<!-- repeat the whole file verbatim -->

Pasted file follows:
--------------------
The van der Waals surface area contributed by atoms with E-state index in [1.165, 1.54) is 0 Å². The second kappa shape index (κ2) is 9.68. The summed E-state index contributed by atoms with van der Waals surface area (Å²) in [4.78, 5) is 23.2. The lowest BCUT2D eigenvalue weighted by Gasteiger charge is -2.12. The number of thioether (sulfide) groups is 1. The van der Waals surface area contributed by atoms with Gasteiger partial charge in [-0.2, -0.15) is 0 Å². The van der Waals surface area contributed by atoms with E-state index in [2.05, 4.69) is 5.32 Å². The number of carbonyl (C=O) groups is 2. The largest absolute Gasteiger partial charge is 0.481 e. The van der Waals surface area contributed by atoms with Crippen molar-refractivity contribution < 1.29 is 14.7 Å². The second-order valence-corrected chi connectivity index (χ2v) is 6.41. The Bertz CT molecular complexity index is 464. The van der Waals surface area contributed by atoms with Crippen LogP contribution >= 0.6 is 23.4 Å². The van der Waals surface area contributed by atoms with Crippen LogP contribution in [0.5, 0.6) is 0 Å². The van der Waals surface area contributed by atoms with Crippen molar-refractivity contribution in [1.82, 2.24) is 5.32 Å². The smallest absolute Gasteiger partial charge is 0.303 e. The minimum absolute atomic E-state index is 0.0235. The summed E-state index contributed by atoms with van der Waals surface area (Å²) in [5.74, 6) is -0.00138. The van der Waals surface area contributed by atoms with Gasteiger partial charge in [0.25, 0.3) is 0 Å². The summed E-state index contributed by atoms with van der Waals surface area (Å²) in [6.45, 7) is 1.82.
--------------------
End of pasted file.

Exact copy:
The van der Waals surface area contributed by atoms with E-state index in [1.165, 1.54) is 0 Å². The second kappa shape index (κ2) is 9.68. The summed E-state index contributed by atoms with van der Waals surface area (Å²) in [4.78, 5) is 23.2. The lowest BCUT2D eigenvalue weighted by Gasteiger charge is -2.12. The number of thioether (sulfide) groups is 1. The van der Waals surface area contributed by atoms with Gasteiger partial charge in [-0.2, -0.15) is 0 Å². The van der Waals surface area contributed by atoms with E-state index in [2.05, 4.69) is 5.32 Å². The number of carbonyl (C=O) groups is 2. The largest absolute Gasteiger partial charge is 0.481 e. The van der Waals surface area contributed by atoms with Crippen molar-refractivity contribution < 1.29 is 14.7 Å². The second-order valence-corrected chi connectivity index (χ2v) is 6.41. The Bertz CT molecular complexity index is 464. The van der Waals surface area contributed by atoms with Crippen LogP contribution >= 0.6 is 23.4 Å². The van der Waals surface area contributed by atoms with Crippen LogP contribution in [0.5, 0.6) is 0 Å². The van der Waals surface area contributed by atoms with Crippen molar-refractivity contribution in [1.82, 2.24) is 5.32 Å². The smallest absolute Gasteiger partial charge is 0.303 e. The minimum absolute atomic E-state index is 0.0235. The summed E-state index contributed by atoms with van der Waals surface area (Å²) in [5.74, 6) is -0.00138. The van der Waals surface area contributed by atoms with Gasteiger partial charge in [0.25, 0.3) is 0 Å². The summed E-state index contributed by atoms with van der Waals surface area (Å²) in [6.45, 7) is 1.82.